(United States of America, Australia 1952 – )
- Not on display
- Further information
Juiliana Swatko works with alternative photographic processes challenging and redefining the limits of the photographic image. Exploring antiquated and unconventional techniques, including cyanotype printing, hand coloured and electrostatic imaging, thermal printing and, more recently, lomographic photography combined with digitally manipulated superimposition, she produces complex images that relinquish the premise of straight representation. Employing plants and other natural elements as its primary subject matter, a lot of her photographic work treads the line between abstraction and figuration, producing unrecognizable forms from commonplace plant life. However, her photographs of people are equally compelling for the way they distort and refigure the body.
Working with such experimental methods allowed Swatko to introduce an element of chance within her work. By rigorously testing these initially unpredictable processes, Swatko was able to create parameters to control the outcome of each image. Yet even so, the formal features of each work remain dependent on the particular technology used. With their smooth matte texture, the Haloid Xerox prints look like charcoal drawings.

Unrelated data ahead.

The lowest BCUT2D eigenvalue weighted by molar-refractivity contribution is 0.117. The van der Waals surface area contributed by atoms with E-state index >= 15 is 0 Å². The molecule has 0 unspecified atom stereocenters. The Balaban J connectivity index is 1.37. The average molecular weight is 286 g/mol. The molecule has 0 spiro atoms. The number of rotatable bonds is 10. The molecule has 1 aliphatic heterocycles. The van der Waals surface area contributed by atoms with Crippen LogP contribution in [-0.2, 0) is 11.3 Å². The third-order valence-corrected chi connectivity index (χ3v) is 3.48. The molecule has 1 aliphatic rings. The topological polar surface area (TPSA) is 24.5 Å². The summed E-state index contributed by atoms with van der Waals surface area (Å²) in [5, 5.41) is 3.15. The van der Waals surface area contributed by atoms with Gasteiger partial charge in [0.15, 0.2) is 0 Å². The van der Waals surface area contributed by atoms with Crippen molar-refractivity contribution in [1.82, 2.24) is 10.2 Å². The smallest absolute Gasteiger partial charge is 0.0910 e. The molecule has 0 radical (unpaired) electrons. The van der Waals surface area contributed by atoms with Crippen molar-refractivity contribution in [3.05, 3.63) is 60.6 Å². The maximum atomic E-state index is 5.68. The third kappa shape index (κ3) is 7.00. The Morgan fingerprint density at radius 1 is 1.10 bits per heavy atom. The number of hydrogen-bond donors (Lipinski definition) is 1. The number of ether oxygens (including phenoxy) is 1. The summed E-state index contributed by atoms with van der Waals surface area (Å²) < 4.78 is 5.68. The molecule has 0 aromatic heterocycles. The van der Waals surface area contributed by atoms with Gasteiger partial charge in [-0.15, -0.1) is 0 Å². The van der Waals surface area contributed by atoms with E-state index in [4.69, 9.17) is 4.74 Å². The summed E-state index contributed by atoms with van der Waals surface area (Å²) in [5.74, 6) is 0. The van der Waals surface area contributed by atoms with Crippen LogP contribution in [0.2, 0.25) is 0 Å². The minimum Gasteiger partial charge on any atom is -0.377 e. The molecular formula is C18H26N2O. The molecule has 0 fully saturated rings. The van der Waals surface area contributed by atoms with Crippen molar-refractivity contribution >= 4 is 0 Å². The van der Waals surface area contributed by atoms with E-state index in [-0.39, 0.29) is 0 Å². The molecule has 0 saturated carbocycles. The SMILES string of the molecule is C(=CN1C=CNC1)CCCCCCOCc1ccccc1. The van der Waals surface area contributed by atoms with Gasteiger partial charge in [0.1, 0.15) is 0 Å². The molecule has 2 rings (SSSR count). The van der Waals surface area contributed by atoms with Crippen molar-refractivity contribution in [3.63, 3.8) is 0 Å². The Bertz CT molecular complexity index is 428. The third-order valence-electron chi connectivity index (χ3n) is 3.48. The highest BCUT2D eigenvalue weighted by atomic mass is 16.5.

In the tangle of superimposed forms, built up through multiple exposures, traces of movement emerge from the image. Some of these forms are barely comprehensible. In ‘Self portrait’ Swatko’s own face is obscured by an indistinct form; what could be a shoulder or the side profile of a torso. Splintered and severed from its body, the face is veiled by high contrast image fragments. Here, the self has become an abstract play of form.
- Haloid Xerox print on archival paper
- 22.3 x 33.7 cm image; 24.5 x 34.4 cm sheet
- Signature & date
Signed and dated l.l. sheet, pencil "J. Swatko 1978".
- Purchased 1981
- Accession number
- © Juliana Swatko